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Intrathecal Pain Pump Insertion

Definition

Intrathecal pain pump insertion is a procedure to help with pain management. A small pump will be inserted in your body. The pump will be able to deliver pain medication to the area around your spinal cord.

Reasons for Procedure

This pain management technique is often only used if noninvasive pain management has failed or has negative side effects. An intrathecal pain pump can be used to manage long-term pain problems caused by:

Many people have a significant reduction in pain and are better able to function in daily life after having an intrathecal pain pump insertion.

Compression Fracture
Compression fracture lumbar
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Possible Complications

Problems from the procedure are rare, but all procedures have some risk. Your doctor will review potential problems like:

  • Bleeding
  • Infection
  • Spinal headaches
  • Catheter tube becomes blocked and stops working
  • Side effects from the pain medication
  • Pump-related complications
  • Nerve injury

Factors that may increase the risk of complications include:

  • Psychological problems
  • Active infection
  • Allergy or intolerance to the pain medication or materials being used
  • Bleeding disorders, concurrent anticoagulation therapy

What to Expect

Prior to Procedure

Your doctor may do the following:

Before the surgery, you will undergo a trial to see if the pump will actually decrease your pain. Pain medication will be injected into the area around your spine one or more times. In some test trials, a catheter may be placed in the area around your spine. The catheter is then connected to an external pump. The proper placement of the catheter and ideal dose of medication for you will also be found in the trial period.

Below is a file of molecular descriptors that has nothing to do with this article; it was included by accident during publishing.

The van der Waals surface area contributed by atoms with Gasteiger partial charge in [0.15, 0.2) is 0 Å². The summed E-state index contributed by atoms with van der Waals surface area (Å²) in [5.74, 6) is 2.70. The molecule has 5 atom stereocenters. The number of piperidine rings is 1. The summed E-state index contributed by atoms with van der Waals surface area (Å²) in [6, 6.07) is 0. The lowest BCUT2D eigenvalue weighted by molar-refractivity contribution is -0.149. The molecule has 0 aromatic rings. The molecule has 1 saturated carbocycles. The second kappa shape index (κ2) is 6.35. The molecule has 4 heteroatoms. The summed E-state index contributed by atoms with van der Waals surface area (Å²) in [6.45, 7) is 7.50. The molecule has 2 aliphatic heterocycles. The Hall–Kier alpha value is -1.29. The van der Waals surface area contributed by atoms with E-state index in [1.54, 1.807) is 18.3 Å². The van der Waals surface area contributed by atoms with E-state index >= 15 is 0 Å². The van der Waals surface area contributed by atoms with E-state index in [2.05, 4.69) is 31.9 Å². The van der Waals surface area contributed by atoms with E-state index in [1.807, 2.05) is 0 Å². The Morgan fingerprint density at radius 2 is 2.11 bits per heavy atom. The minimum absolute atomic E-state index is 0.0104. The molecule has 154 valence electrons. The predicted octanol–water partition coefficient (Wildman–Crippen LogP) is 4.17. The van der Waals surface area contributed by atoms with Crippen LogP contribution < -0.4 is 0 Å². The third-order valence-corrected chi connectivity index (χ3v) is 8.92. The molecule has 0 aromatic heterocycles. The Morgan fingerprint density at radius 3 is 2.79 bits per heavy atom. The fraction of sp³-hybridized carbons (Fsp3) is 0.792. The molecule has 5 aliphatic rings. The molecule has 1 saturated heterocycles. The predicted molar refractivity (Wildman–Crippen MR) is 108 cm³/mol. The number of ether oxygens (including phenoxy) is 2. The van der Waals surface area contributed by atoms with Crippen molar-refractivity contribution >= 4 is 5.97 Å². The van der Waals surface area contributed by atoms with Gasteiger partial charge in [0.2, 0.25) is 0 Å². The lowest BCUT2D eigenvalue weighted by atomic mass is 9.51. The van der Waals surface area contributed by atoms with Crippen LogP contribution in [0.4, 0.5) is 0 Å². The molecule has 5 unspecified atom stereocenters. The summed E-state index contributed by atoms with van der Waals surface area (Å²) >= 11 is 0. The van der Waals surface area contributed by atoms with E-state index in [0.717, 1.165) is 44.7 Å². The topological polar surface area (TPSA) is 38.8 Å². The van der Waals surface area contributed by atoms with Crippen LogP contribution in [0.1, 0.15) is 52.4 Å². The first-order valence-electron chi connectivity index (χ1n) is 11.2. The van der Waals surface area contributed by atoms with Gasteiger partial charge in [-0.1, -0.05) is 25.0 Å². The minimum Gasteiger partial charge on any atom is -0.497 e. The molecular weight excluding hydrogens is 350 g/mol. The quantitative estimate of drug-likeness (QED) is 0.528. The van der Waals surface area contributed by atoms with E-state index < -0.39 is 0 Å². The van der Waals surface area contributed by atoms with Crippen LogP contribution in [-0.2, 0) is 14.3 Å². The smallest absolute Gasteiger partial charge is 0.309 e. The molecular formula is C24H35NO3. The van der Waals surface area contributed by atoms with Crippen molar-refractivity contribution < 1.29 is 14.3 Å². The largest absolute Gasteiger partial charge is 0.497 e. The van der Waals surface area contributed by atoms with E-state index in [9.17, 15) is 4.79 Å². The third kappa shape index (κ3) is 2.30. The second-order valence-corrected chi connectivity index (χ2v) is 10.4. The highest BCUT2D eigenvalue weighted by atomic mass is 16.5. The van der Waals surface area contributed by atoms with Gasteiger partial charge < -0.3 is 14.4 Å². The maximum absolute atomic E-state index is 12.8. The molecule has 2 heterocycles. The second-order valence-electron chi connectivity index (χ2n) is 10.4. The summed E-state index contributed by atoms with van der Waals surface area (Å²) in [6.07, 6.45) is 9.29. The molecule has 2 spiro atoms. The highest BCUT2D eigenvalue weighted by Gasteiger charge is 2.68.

Cervical Injection
Cervical epidural injection
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Leading up to your procedure:

  • Do not eat anything after midnight the night before your surgery, unless directed otherwise by your doctor.
  • Arrange to have someone drive you to and from the procedure.
  • Arrange for help at home after your procedure.

Talk to your doctor about your medications. You may be asked to stop taking some medications up to one week before the procedure, like:

  • Aspirin or other anti-inflammatory drugs
  • Blood thinners
  • Anti-platelet drugs

Anesthesia

General anesthesia may be used.

Description of the Procedure

A small incision will be made in the middle of the back. The catheter is placed in a space near the spinal cord and secured with stitches. An x-ray machine will be used to make sure the catheter is in the right place. Once secured, the catheter is run from the spine to the abdomen where the pump is placed. The catheter is run under the skin.

Once the abdomen is opened with a small incision, the pump is put in place below the waistline. The pump will sit in a pocket that is made between the skin and muscles. The catheter will be attached to the pump. After the pump is secured, stitches will be used to close the incision.

After Procedure